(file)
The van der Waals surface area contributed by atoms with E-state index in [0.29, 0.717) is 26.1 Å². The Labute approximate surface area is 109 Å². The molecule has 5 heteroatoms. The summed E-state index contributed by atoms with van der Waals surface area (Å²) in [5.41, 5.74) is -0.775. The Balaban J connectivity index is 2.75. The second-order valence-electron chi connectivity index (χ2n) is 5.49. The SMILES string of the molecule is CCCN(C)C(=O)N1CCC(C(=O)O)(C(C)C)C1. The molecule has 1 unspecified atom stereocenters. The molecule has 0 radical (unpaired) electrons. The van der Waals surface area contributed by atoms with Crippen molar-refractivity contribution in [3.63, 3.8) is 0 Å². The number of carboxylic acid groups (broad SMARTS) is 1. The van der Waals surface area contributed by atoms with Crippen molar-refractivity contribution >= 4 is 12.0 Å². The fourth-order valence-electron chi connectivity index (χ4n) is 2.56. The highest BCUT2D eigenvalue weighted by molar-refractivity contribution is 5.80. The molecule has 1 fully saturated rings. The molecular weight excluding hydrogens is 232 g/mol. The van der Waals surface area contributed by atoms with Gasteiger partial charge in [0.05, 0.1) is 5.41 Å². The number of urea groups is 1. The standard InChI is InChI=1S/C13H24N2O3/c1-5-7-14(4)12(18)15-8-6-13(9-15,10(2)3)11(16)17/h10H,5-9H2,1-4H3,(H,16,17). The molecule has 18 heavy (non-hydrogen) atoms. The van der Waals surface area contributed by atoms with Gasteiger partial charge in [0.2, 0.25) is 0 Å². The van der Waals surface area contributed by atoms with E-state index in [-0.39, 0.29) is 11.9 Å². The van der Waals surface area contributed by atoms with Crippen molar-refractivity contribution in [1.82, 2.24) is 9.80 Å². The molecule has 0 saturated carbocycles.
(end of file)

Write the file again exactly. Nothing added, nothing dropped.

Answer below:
The van der Waals surface area contributed by atoms with E-state index in [0.29, 0.717) is 26.1 Å². The Labute approximate surface area is 109 Å². The molecule has 5 heteroatoms. The summed E-state index contributed by atoms with van der Waals surface area (Å²) in [5.41, 5.74) is -0.775. The Balaban J connectivity index is 2.75. The second-order valence-electron chi connectivity index (χ2n) is 5.49. The SMILES string of the molecule is CCCN(C)C(=O)N1CCC(C(=O)O)(C(C)C)C1. The molecule has 1 unspecified atom stereocenters. The molecule has 0 radical (unpaired) electrons. The van der Waals surface area contributed by atoms with Crippen molar-refractivity contribution in [3.63, 3.8) is 0 Å². The number of carboxylic acid groups (broad SMARTS) is 1. The van der Waals surface area contributed by atoms with Crippen molar-refractivity contribution >= 4 is 12.0 Å². The fourth-order valence-electron chi connectivity index (χ4n) is 2.56. The highest BCUT2D eigenvalue weighted by molar-refractivity contribution is 5.80. The molecule has 1 fully saturated rings. The molecular weight excluding hydrogens is 232 g/mol. The van der Waals surface area contributed by atoms with Gasteiger partial charge in [0.05, 0.1) is 5.41 Å². The number of urea groups is 1. The standard InChI is InChI=1S/C13H24N2O3/c1-5-7-14(4)12(18)15-8-6-13(9-15,10(2)3)11(16)17/h10H,5-9H2,1-4H3,(H,16,17). The molecule has 18 heavy (non-hydrogen) atoms. The van der Waals surface area contributed by atoms with Gasteiger partial charge in [0.2, 0.25) is 0 Å². The van der Waals surface area contributed by atoms with E-state index in [-0.39, 0.29) is 11.9 Å². The van der Waals surface area contributed by atoms with Crippen molar-refractivity contribution in [1.82, 2.24) is 9.80 Å². The molecule has 0 saturated carbocycles.